My father told me to never go to Mexico, that it was dirty and dangerous and not worth the money saved over other warm, sunny locations, but I didn’t listen. My friends Dylan and Sarah decided to get married in Playa del Carmen at the Azul Fives Resort, and I couldn’t book my flight to Cancún fast enough. It was the end of another long ski season in 2009 when my friend Margaret and I departed snowy Vermont for the white beaches of the Caribbean.
The wedding was spectacular despite the excruciating case of sunburn that replaced my previously fair-skinned body for the duration of the trip. Dylan and Sarah could not have been happier surrounded by their wedding party and friends.
The weather was ideal, and we spent our days sitting poolside imbibing frozen drinks with umbrellas and orange wedges in them. They had swim-up bars that we decided should become a staple in life. At night, we danced and raged like people in their late-20s can still do without great consequence.
We took walks to the nearby nude beach (much to our dismay) and attempted oceanfront yoga, a class in which I only lasted ten minutes before dropping out. I met Dylan and Sarah’s friends from all over the U.S., and we spent four days in an isolated paradise with no cell service and no connection to the outside world.
My first indication that something was wrong came just before our departure when I decided to activate international roaming on my cell phone to check my voicemail, and I had twenty or so messages. My parents had called several times, as had my friends and coworkers. Everyone was asking if I was all right. I had no reason not to be fine, but this was when I learned of the paranoia surrounding the Great Swine Flu Outbreak of ’09.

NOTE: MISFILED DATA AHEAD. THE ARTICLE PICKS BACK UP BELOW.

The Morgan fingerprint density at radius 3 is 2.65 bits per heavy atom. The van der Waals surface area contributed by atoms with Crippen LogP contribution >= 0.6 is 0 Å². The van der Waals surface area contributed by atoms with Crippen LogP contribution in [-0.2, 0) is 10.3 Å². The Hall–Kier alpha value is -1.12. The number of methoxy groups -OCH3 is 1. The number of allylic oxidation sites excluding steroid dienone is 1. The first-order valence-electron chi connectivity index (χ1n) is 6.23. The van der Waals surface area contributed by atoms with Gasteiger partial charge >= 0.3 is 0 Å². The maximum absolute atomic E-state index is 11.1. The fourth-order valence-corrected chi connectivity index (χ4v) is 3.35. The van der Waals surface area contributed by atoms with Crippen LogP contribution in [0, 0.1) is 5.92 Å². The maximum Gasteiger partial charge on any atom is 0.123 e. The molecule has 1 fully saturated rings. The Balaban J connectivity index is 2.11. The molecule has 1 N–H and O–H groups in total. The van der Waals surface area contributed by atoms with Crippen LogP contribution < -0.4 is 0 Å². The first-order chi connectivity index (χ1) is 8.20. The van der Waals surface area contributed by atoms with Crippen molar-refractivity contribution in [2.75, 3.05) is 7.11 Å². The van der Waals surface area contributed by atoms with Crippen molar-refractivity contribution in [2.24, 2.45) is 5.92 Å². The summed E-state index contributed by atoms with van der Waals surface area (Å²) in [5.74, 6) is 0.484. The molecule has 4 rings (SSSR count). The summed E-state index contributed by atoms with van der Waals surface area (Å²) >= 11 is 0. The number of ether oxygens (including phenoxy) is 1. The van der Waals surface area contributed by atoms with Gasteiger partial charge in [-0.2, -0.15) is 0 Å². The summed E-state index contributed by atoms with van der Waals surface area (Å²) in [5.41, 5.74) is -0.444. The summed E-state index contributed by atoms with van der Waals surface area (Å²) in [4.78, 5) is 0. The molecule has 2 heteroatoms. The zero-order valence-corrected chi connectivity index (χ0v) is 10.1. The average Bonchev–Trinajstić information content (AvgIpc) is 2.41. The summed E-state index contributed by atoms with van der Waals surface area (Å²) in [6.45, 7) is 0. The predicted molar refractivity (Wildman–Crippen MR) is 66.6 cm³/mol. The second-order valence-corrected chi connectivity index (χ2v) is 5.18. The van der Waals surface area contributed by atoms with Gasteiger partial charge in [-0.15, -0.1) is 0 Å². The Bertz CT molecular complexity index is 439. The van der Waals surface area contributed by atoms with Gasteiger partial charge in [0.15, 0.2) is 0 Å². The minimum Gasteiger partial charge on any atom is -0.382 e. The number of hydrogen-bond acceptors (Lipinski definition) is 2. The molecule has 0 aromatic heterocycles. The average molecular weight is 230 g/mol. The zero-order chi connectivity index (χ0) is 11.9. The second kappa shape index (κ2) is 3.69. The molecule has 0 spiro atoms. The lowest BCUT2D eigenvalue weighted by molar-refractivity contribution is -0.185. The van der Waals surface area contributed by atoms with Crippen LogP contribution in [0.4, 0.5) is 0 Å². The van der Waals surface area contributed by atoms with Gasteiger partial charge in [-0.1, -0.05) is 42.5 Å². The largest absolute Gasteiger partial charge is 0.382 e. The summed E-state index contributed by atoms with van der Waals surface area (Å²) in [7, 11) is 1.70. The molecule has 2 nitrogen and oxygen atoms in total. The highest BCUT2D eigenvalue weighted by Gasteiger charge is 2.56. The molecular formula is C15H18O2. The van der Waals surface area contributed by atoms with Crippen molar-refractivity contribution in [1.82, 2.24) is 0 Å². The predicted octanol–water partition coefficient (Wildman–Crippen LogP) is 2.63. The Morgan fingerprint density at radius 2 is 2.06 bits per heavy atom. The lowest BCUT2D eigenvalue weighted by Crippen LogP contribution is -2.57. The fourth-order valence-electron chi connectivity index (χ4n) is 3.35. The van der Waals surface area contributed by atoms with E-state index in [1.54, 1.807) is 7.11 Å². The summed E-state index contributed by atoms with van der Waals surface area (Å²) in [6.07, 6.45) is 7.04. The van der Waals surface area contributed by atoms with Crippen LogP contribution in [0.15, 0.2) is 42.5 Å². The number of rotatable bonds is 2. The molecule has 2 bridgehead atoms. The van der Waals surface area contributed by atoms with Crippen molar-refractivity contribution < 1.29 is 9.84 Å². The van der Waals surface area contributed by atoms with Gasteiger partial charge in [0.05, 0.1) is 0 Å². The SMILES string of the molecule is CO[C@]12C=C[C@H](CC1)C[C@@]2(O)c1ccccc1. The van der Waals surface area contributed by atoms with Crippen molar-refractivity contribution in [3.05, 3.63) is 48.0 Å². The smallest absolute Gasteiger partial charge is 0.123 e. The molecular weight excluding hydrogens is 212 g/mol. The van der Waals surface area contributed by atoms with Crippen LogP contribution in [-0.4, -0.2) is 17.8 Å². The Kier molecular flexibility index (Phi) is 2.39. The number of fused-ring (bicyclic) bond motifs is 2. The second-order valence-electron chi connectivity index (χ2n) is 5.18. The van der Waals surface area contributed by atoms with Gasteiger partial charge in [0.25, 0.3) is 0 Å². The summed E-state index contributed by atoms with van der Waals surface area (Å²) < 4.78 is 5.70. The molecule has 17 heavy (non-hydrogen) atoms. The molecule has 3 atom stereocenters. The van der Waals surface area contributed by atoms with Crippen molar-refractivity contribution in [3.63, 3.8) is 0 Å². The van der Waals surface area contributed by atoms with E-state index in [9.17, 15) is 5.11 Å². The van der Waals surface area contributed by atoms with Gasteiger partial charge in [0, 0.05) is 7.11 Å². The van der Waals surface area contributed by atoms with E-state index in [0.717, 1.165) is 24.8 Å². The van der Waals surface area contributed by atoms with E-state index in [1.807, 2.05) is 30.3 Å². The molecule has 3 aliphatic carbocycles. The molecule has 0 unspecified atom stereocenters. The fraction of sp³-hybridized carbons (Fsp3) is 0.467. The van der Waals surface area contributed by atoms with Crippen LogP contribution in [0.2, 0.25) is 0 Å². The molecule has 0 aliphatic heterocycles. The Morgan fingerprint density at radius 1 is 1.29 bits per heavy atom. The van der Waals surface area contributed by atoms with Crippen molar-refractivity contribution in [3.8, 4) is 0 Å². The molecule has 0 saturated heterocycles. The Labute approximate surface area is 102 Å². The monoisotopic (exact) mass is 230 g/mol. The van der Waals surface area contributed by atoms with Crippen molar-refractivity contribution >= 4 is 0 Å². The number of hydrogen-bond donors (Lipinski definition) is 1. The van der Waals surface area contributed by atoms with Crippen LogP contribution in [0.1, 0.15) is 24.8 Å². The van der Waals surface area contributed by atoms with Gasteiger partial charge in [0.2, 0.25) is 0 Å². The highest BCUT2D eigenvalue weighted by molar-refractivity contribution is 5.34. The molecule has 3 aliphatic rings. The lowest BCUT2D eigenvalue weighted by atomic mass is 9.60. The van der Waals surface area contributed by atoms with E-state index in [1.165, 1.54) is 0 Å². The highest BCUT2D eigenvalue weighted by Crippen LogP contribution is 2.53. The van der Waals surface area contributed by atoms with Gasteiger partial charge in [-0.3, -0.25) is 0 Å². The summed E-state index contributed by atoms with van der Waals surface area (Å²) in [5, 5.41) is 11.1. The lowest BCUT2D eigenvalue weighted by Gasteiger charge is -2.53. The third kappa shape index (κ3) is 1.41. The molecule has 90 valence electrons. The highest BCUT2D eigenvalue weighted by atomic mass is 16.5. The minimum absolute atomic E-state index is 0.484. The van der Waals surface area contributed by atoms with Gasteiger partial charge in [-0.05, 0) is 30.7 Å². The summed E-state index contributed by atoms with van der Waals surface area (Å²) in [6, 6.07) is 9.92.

The sight in Cancún Airport was equally alarmist as people traveled with masks à la Michael Jackson. When we landed in Boston, my roommate and fellow dormitory supervisor at the boarding school where I worked and lived called to tell me I couldn’t return to the school. People were worried, there were children and the elderly dying, and I could be a carrier. Whole schools were closing. They couldn’t take the risk. I had to stay away, for at least a week, maybe longer, they weren’t quite sure. It was April in New England and all I had packed were beach clothes.
My brother had rented a lake house in New Hampshire thirty minutes from the airport, so I called to ask if I could stay with him. He was barbecuing and told me to come on by. But as I drove to his house, he phoned back to tell me his wife wasn’t comfortable with me staying at the house. People were dying. Nobody knew the extent of the dangers of this illness. And I had just flown in direct from the source.
I checked into a hotel and called my mother in New Jersey to see if I could stay at her place if I drove down. She said it was fine, but then my uncle heard I was headed there and he disapproved. My elderly grandparents enjoyed visiting my mother, and if I stayed at the house and was a carrier of the Swine Flu and my grandparents came over, I could kill them. People were dropping like flies. Didn’t I care enough about my relatives to just stay away?
Life was turning into one of those zombie movies in which the family members tell each other that their loved one is no longer the same person she used to be. Doors were locked everywhere I turned. The stress of feeling quarantined without boundaries, the constant fear that perhaps I was a carrier, that maybe I would get sick in a hotel room all by myself and nobody would know, began to take its toll. I had skirts, dresses and tank tops, and it was 50 degrees outside and raining. I cried.
Then my father, the same person who warned me to never go to Mexico and who couldn’t say, “I told you so!” enough, became the one guy who pulled through for me. He told me to come stay in his apartment. He didn’t care if I got sick or even if I got him sick or if I was a zombie who just wanted to eat his brain. But every time I sneezed that week, he quickly asked, “Are you feeling ok?”
I never contracted any flu-like illnesses that spring or the next fall or winter. About 36,000 people die every year of the seasonal flu, more than double the victims of H1N1 in 2009-2010. But for eight days in April after a long weekend in Mexico, I had nowhere go and a village of angry townsfolk chasing me down with pitchforks and wooden stakes, and I couldn’t run all that fast in my flip flops.